In too many science classes in the Philippines and in the world, kids end up memorizing parts of the body, elements in the periodic table, names of scientists, and dates certain inventions were made without actually being given the space and the time to explore, to relate, and to be amazed at the great discoveries and processes that these ideas represent.

But this tendency to place memorization over understanding is just a symptom of the problem. The root causes also lie in our obsession with earning those high grades over actually learning something in the classroom; with the systemic inadequacies of learning systems around the world; with prejudices such as the strange notion that women aren’t good in STEM; and even with societal norms that discourage inquiry, curiosity, and the search for the truth.

This is tragic, because every child is a born scientist. As scientist and educator Carl Sagan said, “I don’t think science is hard to teach because humans aren’t ready for it, or because it arose only through a fluke, or because, by and large, we don’t have the brainpower to grapple with it. Instead, the enormous zest for science that I see in first-graders and the lesson from the remnant hunter-gatherers both speak eloquently: A proclivity for science is embedded deeply within us, in all times, places, and cultures. It has been the means for our survival. It is our birthright. When, through indifference, inattention, incompetence, or fear of skepticism, we discourage children from science, we are disenfranchising them, taking from them the tools needed to manage their future.”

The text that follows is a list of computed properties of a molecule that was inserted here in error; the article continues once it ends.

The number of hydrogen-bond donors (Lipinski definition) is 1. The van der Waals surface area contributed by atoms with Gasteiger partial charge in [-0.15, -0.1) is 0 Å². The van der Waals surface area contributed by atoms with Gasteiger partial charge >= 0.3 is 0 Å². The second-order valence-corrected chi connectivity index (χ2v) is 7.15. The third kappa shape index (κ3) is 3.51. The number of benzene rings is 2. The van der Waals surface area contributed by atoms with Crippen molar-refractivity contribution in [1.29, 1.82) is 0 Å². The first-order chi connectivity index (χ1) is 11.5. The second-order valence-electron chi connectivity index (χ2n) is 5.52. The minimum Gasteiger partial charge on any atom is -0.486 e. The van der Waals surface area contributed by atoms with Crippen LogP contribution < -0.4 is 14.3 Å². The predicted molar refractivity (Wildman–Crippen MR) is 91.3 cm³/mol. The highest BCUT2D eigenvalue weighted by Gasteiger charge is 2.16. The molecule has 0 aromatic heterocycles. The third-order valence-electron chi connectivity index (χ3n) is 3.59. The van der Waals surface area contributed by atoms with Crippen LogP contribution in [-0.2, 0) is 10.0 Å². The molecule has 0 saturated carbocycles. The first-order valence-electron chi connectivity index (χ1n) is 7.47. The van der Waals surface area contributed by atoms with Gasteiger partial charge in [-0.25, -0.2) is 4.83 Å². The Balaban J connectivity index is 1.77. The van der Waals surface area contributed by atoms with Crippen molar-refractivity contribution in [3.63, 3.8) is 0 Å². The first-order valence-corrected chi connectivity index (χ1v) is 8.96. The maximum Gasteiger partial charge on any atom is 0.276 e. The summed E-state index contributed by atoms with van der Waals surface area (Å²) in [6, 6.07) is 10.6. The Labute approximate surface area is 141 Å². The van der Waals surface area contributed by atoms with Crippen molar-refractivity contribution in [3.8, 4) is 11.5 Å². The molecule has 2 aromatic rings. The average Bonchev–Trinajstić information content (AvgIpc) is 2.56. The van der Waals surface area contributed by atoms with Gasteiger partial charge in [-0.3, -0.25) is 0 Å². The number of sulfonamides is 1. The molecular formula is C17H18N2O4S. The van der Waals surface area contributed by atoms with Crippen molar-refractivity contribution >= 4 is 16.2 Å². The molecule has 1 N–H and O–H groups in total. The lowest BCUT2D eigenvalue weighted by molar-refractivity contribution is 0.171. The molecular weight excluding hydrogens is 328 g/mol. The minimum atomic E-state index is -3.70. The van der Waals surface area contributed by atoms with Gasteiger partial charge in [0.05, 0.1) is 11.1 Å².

Science as a Lightsaber in the Dark

As someone who has a degree in engineering and studied in a science-focused high school, I’ve always been exposed to science. But I’ve only recently rekindled my childlike wonder of science – amid all the conversations against science – when I read Sagan’s book The Demon-Haunted World: Science as a Candle in the Dark. The book was a revelation: it reminded me not only of how important science and the scientific method is but also of how important science communication is.

But if Sagan’s book rekindled my wonder of science, it was watching The Big Bang Theory that made me fall head over heels in love with science all over again. The TV comedy (which is on Netflix) starts out with a group of three physicists and one engineer dealing with their careers, personal quirks, and the bigger quirks of life. From the first episode alone, I knew I found my tribe.